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Company water reservoirs

This fact sheet outlines water reservoir solutions for the greenhouse horticulture and field crop sectors. Water reservoirs on private plots reduce the reliance of farmers and horticulturists on water managers for access to water of sufficient quality and quantity.



Water reservoirs on private plots reduce the reliance of farmers and horticulturists on water managers for access to water of sufficient quality and quantity. And while construction of water reservoirs for the greenhouse horticulture sector is common practice, the high costs associated with it have held back mainstream adoption in the field crop sector in the Netherlands. Given the changing climate, however, this may change in the future. This fact sheet outlines water reservoir solutions for the greenhouse horticulture and field crop sectors. 

Related topics and Delta Facts

Topics: Water storage, holding water, storing water, water conservation, water basin
Delta facts: Pricing of water for agriculture; Soil moisture-based irrigationEffects of climate change on agricultureEffectiveness of water intakeControlled drainage; Salt-tolerant crops

Strategy: hold, store, supply

The concept of company water reservoirs is a strategy of supplying water of sufficient quantity and quality from rainwater that is held for that purpose.

Water storage on private plots makes farmers and horticulturists less dependent on water suppliers and water managers for their water needs. As climate change manifests itself in more extreme weather events such as hotter summers and more frequent and severe droughts, it increases the likelihood and extent of drought damage. The demand for water intensifies – also from other sectors – in the face of an ever-dwindling supply and given the low priority of Agriculture on the Priority List (see Figure 1), it does yield uncertainty in agriculture and horticulture, as they are dependent on the water manager for water supply.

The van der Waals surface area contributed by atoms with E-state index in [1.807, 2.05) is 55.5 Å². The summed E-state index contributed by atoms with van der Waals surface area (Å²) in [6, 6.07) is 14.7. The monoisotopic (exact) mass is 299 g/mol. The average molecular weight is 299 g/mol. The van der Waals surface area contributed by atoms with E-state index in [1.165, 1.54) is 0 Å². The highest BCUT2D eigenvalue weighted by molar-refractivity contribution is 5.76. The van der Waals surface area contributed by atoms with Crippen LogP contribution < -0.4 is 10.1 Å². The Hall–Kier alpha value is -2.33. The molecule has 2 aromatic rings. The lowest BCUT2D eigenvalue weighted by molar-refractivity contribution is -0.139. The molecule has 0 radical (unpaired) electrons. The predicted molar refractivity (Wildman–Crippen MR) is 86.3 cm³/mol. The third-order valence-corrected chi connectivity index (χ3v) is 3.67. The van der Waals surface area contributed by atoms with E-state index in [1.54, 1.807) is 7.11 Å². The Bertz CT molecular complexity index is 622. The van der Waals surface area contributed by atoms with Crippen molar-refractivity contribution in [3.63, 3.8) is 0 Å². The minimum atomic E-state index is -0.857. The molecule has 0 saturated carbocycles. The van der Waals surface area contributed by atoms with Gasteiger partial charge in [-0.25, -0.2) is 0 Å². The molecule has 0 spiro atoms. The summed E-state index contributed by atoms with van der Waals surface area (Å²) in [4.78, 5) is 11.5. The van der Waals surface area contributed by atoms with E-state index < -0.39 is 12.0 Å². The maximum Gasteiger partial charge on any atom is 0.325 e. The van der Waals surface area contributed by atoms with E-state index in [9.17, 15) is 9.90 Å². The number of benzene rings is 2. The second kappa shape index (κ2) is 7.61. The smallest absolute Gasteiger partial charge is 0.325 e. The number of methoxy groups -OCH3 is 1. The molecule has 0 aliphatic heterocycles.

Figure 1. The National Priority List (Source: National Water Plan 2009-2015)


Water storage in the greenhouse horticulture sector consists of a virtually closed system that enables the efficient use of water and nutrients. Rainwater basins are used to capture and store rainwater. As the water in the basins is used up, the basins are replenished by groundwater desalinated by reverse osmosis. The saline brine that is discharged during the desalination process is then infiltrated into deep saline aquifers. This process is currently constrained by the policy restrictions imposed upon it by the Water Framework Directive. Figure 2 shows the water streams in greenhouse conditions.

Figure 2. The water streams and the role of the rainwater basin in the advanced greenhouse sector (Source: van Os, 2010)

The field crop sector is currently exploring solutions to ensure a steady supply of water for crops using an efficient ground and surface water system. During dry periods, ground or surface water is used as a source of irrigation water. Water storage on plots offers a solution for reducing reliance on water supply. Figure 3 show a schematic of water storage in open field crop cultivation.

Figure 3. Water storage in open field crop cultivation (Source: Van Bakel, 2009)


Greenhouse horticulture sector
In a normal year, water consumption is less than 10,000m3/ha, and with a storage capacity of 500-1000m3/ha, almost all demand for water can be met by meteoric water. In an extremely dry year like 1976, however, water demand can rise by 16%, while precipitation could drop by 60%, in which case a storage capacity of 5,000m3/ha would be required. This is not economically feasible; moreover, it would take several winters of heavy precipitation to refill the reservoirs, thus perpetuating this sector’s reliance on the water manager for its surface water needs and on groundwater, tap water or reverse osmosis water (Voogt 2011). Figure 2 shows how the advanced horticulture sector recirculates and reuses all existing water resources to reduce its water usage.

Field crop sector (see Figure 3)
The Netherlands has a mean annual rainfall of 750mm and 400mm evapotranspiration, with approximately 120mm precipitation deficit in the summer months and 240mm annual runoff. This indicates that collecting and storing the runoff on private plots during the winter months will help make up the precipitation deficit in the summer months. This is achieved by building water basins.

Costs and benefits

Greenhouse horticulture sector
The most commonly used systems are foil basins and water storage silos with annual costs of € 13 and € 8 per m3, respectively, for a storage capacity of 1000m3. More cost-effective subsurface water storage systems for greenhouse applications are available for areas where land costs are high.